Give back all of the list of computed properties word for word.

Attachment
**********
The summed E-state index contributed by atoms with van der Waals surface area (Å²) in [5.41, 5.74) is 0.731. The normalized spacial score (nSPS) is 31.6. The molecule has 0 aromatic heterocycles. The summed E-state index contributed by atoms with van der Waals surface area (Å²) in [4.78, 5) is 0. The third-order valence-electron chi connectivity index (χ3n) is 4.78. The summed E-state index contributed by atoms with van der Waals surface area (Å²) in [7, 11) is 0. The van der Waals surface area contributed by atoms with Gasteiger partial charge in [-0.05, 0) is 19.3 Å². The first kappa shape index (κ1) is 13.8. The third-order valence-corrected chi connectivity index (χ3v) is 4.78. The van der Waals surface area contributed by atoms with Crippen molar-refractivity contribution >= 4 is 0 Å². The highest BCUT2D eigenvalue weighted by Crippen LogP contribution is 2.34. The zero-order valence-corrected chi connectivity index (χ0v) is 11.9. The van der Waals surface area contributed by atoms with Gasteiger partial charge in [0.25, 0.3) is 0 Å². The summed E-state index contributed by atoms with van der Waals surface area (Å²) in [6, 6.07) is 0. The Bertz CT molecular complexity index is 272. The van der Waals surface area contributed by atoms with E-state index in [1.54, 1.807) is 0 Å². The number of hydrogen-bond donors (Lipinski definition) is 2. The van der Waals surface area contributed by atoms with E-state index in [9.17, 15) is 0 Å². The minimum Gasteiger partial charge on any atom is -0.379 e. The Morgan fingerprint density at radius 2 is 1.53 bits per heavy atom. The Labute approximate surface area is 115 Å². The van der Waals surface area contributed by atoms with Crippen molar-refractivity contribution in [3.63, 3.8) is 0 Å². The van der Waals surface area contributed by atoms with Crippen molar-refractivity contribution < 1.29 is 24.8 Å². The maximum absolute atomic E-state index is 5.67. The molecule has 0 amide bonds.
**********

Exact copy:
The summed E-state index contributed by atoms with van der Waals surface area (Å²) in [5.41, 5.74) is 0.731. The normalized spacial score (nSPS) is 31.6. The molecule has 0 aromatic heterocycles. The summed E-state index contributed by atoms with van der Waals surface area (Å²) in [4.78, 5) is 0. The third-order valence-electron chi connectivity index (χ3n) is 4.78. The summed E-state index contributed by atoms with van der Waals surface area (Å²) in [7, 11) is 0. The van der Waals surface area contributed by atoms with Gasteiger partial charge in [-0.05, 0) is 19.3 Å². The first kappa shape index (κ1) is 13.8. The third-order valence-corrected chi connectivity index (χ3v) is 4.78. The van der Waals surface area contributed by atoms with Crippen molar-refractivity contribution >= 4 is 0 Å². The highest BCUT2D eigenvalue weighted by Crippen LogP contribution is 2.34. The zero-order valence-corrected chi connectivity index (χ0v) is 11.9. The van der Waals surface area contributed by atoms with Gasteiger partial charge in [0.25, 0.3) is 0 Å². The summed E-state index contributed by atoms with van der Waals surface area (Å²) in [6, 6.07) is 0. The Bertz CT molecular complexity index is 272. The van der Waals surface area contributed by atoms with E-state index in [1.54, 1.807) is 0 Å². The number of hydrogen-bond donors (Lipinski definition) is 2. The van der Waals surface area contributed by atoms with E-state index in [9.17, 15) is 0 Å². The minimum Gasteiger partial charge on any atom is -0.379 e. The Morgan fingerprint density at radius 2 is 1.53 bits per heavy atom. The Labute approximate surface area is 115 Å². The van der Waals surface area contributed by atoms with Crippen molar-refractivity contribution in [3.63, 3.8) is 0 Å². The van der Waals surface area contributed by atoms with Crippen molar-refractivity contribution < 1.29 is 24.8 Å². The maximum absolute atomic E-state index is 5.67. The molecule has 0 amide bonds.